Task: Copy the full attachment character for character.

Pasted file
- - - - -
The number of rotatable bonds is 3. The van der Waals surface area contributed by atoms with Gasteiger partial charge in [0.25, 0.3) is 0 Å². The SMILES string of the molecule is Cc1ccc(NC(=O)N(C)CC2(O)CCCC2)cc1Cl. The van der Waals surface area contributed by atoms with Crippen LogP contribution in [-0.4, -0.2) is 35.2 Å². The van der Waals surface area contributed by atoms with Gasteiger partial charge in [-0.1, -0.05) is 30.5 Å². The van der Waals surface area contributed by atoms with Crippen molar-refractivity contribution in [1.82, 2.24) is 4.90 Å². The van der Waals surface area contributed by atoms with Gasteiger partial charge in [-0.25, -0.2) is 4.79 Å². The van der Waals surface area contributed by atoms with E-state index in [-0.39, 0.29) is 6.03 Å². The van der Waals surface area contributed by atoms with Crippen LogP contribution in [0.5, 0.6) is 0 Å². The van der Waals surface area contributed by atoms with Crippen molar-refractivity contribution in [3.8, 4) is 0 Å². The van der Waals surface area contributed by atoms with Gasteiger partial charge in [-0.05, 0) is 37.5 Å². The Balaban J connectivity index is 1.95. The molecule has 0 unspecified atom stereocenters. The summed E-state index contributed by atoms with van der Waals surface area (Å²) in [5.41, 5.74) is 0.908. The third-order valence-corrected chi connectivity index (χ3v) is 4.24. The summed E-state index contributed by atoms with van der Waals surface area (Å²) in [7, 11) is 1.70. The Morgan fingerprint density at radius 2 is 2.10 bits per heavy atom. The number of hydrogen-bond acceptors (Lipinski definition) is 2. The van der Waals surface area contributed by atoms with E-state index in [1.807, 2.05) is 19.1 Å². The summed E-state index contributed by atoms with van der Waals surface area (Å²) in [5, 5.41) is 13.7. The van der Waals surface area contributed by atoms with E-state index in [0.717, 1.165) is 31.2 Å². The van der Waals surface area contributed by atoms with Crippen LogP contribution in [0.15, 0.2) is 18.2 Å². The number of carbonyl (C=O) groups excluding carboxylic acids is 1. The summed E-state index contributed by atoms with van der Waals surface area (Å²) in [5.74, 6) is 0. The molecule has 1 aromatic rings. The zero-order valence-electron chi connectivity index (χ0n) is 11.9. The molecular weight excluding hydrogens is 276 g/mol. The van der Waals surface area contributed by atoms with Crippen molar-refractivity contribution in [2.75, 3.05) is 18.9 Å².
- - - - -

The number of rotatable bonds is 3. The van der Waals surface area contributed by atoms with Gasteiger partial charge in [0.25, 0.3) is 0 Å². The SMILES string of the molecule is Cc1ccc(NC(=O)N(C)CC2(O)CCCC2)cc1Cl. The van der Waals surface area contributed by atoms with Crippen LogP contribution in [-0.4, -0.2) is 35.2 Å². The van der Waals surface area contributed by atoms with Gasteiger partial charge in [-0.1, -0.05) is 30.5 Å². The van der Waals surface area contributed by atoms with Crippen molar-refractivity contribution in [1.82, 2.24) is 4.90 Å². The van der Waals surface area contributed by atoms with Gasteiger partial charge in [-0.25, -0.2) is 4.79 Å². The van der Waals surface area contributed by atoms with E-state index in [-0.39, 0.29) is 6.03 Å². The van der Waals surface area contributed by atoms with Crippen LogP contribution in [0.5, 0.6) is 0 Å². The van der Waals surface area contributed by atoms with Crippen molar-refractivity contribution in [3.8, 4) is 0 Å². The van der Waals surface area contributed by atoms with Gasteiger partial charge in [-0.05, 0) is 37.5 Å². The Balaban J connectivity index is 1.95. The molecule has 0 unspecified atom stereocenters. The summed E-state index contributed by atoms with van der Waals surface area (Å²) in [5.41, 5.74) is 0.908. The third-order valence-corrected chi connectivity index (χ3v) is 4.24. The summed E-state index contributed by atoms with van der Waals surface area (Å²) in [7, 11) is 1.70. The Morgan fingerprint density at radius 2 is 2.10 bits per heavy atom. The number of hydrogen-bond acceptors (Lipinski definition) is 2. The van der Waals surface area contributed by atoms with E-state index in [1.807, 2.05) is 19.1 Å². The summed E-state index contributed by atoms with van der Waals surface area (Å²) in [5, 5.41) is 13.7. The van der Waals surface area contributed by atoms with E-state index in [0.717, 1.165) is 31.2 Å². The van der Waals surface area contributed by atoms with Crippen LogP contribution in [0.15, 0.2) is 18.2 Å². The number of carbonyl (C=O) groups excluding carboxylic acids is 1. The summed E-state index contributed by atoms with van der Waals surface area (Å²) in [5.74, 6) is 0. The molecule has 1 aromatic rings. The zero-order valence-electron chi connectivity index (χ0n) is 11.9. The molecular weight excluding hydrogens is 276 g/mol. The van der Waals surface area contributed by atoms with Crippen molar-refractivity contribution in [2.75, 3.05) is 18.9 Å².